Tendergreen mustard green is a tried-and-true heat-set leafy green cultivar. Direct-seed it into the garden and space 1 to 2 inches between plants. Allow this green to grow exactly like you would mustards in the fall and winter. It will size up nicely in about 35 to 40 days with a mature leaf height of 12 to 24 inches. If you are interested in heirloom gardening, this cultivar is considered an heirloom and has a wonderful old-fashioned taste. Plant in full sun as this green is made for the heat. In LSU AgCenter trials we received 100% germination in July.
Joi Choi pak choi is the pak choi plant to grow if you want incredible growth in a short period of time. Joi Choi is a typical pak choi that can reach 1 foot in height. We received 100% germination in LSU AgCenter trials in July, and the cultivar performed very well in our summer heat. Space Joi Choi plants about 10 inches apart in the garden. Harvest when stalks are white and foliage is dark green.
Toy Choy pak choi is a miniature pak choi that reaches only 4 to 5 inches in height. This cultivar matures in 40 days. In LSU AgCenter trials we received 80% germination of seeds sown in July. It should be harvested when stems are thick and white to light green in color and foliage is dark green.
Snow pea shoots perform remarkably well in the summer. Sweet peas are vinelike in nature, but trellising is not necessary if the plant is harvested frequently. The sweet pea shoots and tendrils offer a unique experience to the consumer and appear beautiful on a plate. This green is slightly crunchy, sweet and delicious to eat straight from the vine. Dwarf Grey Sugar snow pea has been noted as growing well in Louisiana’s warmer climate.
Southern peas are always planted after the soil has warmed in Louisiana. Typically, we direct-seed southern peas from April through August. Most gardeners grow southern peas for the seeds in the pods (black-eyed, pink eyed, crowder and purple hull types), but did you know you can eat the leaf tips? For this study we looked at Mississippi purple hull peas and received 100% germination in July. Harvest throughout the season but only select the most tender new growth. Most people consume the tender tips raw and mixed with other greens.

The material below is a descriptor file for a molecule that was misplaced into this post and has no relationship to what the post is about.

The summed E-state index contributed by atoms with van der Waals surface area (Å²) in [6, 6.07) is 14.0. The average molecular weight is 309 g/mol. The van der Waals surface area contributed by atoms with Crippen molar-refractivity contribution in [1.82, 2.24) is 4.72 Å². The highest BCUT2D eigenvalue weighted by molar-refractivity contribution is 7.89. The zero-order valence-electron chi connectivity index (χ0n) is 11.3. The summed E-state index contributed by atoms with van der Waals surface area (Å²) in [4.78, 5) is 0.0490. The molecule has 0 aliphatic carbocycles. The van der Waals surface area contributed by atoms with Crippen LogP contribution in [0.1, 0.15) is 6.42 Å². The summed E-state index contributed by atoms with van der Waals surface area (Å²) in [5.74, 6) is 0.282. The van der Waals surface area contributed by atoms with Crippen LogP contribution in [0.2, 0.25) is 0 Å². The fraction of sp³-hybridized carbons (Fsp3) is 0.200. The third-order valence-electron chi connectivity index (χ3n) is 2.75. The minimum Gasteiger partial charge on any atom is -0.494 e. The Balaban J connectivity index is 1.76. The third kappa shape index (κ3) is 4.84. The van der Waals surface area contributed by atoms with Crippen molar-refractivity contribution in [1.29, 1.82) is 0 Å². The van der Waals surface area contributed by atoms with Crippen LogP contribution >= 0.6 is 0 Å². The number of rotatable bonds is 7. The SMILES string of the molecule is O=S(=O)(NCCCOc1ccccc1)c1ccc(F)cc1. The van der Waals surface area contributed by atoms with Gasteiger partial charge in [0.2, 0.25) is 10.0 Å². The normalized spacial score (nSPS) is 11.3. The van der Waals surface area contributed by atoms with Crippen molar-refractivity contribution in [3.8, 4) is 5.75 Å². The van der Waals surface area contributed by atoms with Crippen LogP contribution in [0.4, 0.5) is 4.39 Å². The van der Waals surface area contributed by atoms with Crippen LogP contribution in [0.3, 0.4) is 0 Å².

Muior and Nevada summer crisp lettuces are heat-tolerant lettuce cultivars that perform well 52 weeks out of the year. During the warm season, this crop should be seeded densely and harvested when the greens are young and tender. Planting these lettuce varieties in a partly shaded garden row will help reduce plant stress. Harvest lettuce in the morning and wash immediately in cool water to keep the lettuce crisp and remove any bitter white sap.
Sweet potato greens offer another crop to harvest from the well-known sweet potato plant. While the sweet potato roots are growing underground, the tender new growth can be harvested in small amounts. Try to avoid over-harvesting, as this will take away energy from the plant that is necessary for the roots to grow. Once you have harvested your sweet potatoes, the remaining green foliage can be harvested as well. This is a wonderful plant to consume to reduce food waste and increase food diversity. Try making a sweet potato soup with both the greens and the roots!
Reducing the amount of light plants receive can help to reduce plant stress and enhance growth during the warm season. Modifying light levels may be necessary when growing outdoors, in hoop houses or other semicontrolled environmental structures. Intercropping leafy greens in the understory of okra, tomatoes or other summer vegetables can provide shade and keep the soil temperatures cooler. Greens that are grown in containers or hanging baskets can be moved to a shadier part of the yard to receive filtered light. Leafy greens prefer full sun for at least five to seven hours. If they receive too much shade, the plants will stretch and become severely leggy. Since out-of-season greens are seeded at tighter spacings, minor stretching is normal as the plants will be harvested while the leaves are young. Because the leafy greens are seeded more densely during the warm season, a summer harvest of three to four plants would produce roughly the same biomass as harvesting one plant during the cool season.
If your yard is full sun, you can purchase a shade cloth (of no more than 50% shade) to place over a portion of the garden beds. This will slightly reduce daytime temperatures. Night temperatures are still hot in Louisiana’s summer seasons, so even with a shade cloth, you may experience some bolting.
Greenhouses and indoor hydroponic systems do not require light modification and can continue to be grown in full light conditions. Adjust the temperature to 60 to 68 degrees Fahrenheit in controlled environments.
For more details, please see PDF.
Kaylee M. Deynzer; Graduate Student; LSU School of Plant, Environmental and Soil Sciences
Kathryn Fontenot; Associate Professor; LSU School of Plant, Environmental and Soil Sciences
Use a shade covering to help reduce stress on greens growing in warmer months.